Ranger’s teeter (and eventual teeter-jump-jump) were the highlight of my class though. I use a wait command so that I can get up to the end in time (still having the instructor there to control it) and he handled it really well and wasn’t bothered by the noise. He released and popped over both jumps…apparently it’s the straightest they’ve every seen him go. I’m super happy he enjoys the teeter because when we started with the baby teeter last summer at a previous beginner agility he was terrified of the noise and we had to use pillows under the landing to soften it. Also, at least for now, his wait is fantastic.

Is it easier or harder to start agility with a fast dog? While I glance wistfully at the other people who need to encourage their dogs to pick up the pace in class I can’t help but feel a little jealous since I blink and mine would be 5 jumps ahead. This is the dog who kept taking the last two once strides as a spread jump in our last set of sessions.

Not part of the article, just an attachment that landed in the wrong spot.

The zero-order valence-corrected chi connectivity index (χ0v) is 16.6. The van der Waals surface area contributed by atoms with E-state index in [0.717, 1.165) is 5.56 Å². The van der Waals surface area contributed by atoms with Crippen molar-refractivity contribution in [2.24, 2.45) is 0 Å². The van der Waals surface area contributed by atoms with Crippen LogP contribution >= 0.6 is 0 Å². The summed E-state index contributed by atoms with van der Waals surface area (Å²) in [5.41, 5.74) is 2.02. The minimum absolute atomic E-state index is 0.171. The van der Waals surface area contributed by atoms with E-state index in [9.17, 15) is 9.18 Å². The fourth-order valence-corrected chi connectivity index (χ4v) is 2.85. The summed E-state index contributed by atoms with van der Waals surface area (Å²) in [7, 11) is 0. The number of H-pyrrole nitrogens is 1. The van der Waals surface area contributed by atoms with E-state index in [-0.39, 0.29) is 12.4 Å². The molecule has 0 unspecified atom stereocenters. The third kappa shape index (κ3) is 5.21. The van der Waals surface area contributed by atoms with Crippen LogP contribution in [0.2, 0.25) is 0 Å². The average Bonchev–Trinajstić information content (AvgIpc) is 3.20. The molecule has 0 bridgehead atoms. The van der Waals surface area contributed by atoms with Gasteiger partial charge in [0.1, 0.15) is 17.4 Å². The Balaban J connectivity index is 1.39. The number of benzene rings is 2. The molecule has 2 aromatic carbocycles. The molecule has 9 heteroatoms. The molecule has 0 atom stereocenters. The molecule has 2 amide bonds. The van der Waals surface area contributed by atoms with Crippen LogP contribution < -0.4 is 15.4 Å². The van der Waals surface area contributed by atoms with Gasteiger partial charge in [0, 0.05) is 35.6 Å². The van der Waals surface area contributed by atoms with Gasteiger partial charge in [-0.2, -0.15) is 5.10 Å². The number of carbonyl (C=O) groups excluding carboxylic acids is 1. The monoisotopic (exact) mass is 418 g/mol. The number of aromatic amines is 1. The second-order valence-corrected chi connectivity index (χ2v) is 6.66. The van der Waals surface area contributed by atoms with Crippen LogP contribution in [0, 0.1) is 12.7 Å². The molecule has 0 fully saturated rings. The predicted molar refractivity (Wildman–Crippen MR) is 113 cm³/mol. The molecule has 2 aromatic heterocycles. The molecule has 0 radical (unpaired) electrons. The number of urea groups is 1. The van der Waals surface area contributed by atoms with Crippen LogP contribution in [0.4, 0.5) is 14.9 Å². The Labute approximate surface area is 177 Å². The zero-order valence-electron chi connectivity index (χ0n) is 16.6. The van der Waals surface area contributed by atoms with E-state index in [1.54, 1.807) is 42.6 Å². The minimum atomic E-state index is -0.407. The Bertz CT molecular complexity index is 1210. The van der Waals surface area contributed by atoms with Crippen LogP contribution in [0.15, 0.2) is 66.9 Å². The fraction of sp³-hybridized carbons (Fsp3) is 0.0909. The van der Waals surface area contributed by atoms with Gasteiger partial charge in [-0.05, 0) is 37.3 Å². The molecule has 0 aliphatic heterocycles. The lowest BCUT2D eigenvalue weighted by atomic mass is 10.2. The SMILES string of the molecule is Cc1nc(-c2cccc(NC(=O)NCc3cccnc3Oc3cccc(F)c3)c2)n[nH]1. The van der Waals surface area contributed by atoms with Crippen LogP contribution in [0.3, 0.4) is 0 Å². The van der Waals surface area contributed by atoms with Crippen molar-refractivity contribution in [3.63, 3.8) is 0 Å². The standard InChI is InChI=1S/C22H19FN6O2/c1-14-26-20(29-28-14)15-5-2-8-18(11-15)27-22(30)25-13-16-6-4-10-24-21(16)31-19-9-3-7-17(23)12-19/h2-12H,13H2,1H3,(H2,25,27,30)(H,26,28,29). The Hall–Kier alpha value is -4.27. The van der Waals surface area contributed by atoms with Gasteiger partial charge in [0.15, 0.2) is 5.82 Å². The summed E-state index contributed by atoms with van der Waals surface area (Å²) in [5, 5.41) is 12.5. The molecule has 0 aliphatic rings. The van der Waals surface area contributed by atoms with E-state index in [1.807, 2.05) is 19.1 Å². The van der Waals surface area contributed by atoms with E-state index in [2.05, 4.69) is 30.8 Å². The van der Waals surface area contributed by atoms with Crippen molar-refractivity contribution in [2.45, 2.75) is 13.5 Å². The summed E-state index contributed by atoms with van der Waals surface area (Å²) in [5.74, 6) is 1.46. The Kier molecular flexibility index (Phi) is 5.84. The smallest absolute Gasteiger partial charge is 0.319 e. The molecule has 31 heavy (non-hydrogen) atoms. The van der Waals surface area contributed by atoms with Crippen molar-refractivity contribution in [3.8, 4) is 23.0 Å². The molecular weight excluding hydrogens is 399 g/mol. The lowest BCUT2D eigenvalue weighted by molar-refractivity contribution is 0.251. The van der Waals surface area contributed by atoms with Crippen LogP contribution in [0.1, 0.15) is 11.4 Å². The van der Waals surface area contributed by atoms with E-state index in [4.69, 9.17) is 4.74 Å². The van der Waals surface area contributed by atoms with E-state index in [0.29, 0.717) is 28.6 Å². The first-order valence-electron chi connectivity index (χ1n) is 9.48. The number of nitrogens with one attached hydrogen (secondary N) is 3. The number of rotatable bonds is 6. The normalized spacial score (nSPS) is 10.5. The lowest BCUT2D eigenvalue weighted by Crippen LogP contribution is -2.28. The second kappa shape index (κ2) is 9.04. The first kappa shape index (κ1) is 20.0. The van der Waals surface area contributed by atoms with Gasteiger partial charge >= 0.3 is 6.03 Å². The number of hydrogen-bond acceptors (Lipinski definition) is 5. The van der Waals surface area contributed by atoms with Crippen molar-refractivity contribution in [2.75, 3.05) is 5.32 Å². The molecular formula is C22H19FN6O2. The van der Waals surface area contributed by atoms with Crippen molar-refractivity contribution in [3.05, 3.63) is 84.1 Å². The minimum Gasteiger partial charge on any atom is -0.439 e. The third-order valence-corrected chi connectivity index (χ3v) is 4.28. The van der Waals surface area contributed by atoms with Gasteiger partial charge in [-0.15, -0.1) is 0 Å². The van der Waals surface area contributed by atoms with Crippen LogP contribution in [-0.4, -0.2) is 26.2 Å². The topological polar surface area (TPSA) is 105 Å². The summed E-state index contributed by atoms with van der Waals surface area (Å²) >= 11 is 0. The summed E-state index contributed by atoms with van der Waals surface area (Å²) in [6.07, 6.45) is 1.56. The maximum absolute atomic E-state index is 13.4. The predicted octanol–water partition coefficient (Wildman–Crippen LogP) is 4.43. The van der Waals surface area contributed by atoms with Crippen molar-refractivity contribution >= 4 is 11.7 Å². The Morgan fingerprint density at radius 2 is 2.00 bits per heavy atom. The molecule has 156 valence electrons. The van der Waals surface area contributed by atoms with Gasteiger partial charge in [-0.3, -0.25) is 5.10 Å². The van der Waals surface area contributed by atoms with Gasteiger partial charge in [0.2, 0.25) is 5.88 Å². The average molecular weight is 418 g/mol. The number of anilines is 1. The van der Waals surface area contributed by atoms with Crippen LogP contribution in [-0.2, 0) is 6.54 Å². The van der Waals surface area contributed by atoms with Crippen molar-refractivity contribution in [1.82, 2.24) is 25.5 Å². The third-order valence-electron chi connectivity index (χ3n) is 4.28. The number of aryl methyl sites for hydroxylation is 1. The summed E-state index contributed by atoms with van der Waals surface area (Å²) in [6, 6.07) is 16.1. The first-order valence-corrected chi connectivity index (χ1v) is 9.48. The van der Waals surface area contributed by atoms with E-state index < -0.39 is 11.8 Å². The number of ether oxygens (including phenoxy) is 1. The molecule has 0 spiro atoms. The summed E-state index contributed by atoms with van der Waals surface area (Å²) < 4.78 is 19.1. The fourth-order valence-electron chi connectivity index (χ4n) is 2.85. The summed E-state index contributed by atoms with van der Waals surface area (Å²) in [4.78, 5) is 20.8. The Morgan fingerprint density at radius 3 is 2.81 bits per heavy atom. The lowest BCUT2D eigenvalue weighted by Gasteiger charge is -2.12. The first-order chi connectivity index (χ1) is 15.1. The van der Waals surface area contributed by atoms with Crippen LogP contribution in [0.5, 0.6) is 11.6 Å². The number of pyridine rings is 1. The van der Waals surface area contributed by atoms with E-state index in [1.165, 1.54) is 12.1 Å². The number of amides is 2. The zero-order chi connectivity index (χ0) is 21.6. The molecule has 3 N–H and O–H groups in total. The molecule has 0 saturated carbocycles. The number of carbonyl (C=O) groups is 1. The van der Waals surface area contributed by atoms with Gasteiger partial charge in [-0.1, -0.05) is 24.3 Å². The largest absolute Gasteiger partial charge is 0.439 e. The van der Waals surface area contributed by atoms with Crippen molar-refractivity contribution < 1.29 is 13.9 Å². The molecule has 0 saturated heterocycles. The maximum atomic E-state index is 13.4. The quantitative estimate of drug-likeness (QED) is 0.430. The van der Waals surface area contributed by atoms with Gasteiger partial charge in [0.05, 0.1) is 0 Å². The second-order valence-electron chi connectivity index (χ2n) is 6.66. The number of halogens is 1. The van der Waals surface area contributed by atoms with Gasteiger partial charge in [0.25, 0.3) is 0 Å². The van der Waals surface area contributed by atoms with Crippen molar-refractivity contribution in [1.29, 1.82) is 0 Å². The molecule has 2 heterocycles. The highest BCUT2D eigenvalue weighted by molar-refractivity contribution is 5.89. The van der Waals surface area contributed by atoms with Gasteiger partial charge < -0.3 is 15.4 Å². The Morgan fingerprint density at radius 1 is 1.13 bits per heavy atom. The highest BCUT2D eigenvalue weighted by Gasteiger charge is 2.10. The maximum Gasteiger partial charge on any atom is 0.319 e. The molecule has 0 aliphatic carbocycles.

Nosework #3

At the end of the week Will succumbed to a nasty case of stomach virus which we originally thought was food poisoning…until I came down with it on Sunday at 2am. First time in decades I felt that awful. Ranger spent all of Sunday on the bed with me (or waiting outside the bathroom) and Will had to come get him to make him go potty/eat. If someone had offered to put me down I might have taken them up on the offer, but by Monday I just felt like I was hungover and by the evening I was able to bring Rangerto class.

dog laying on floor

hot dog hunter!

I was worried that he would have forgotten everything since we didn’t get to practice between classes due to everything and I ran him through a hot dog find a couple times in the afternoon before we went.

Class was small since it’s a long weekend and there was only three shepherds, the rotties, and us. One of the gsd has a hard time with Ranger in the class (was attacked by a black dog and fear reacts to him), but Ranger didn’t stare at her and minded his own business.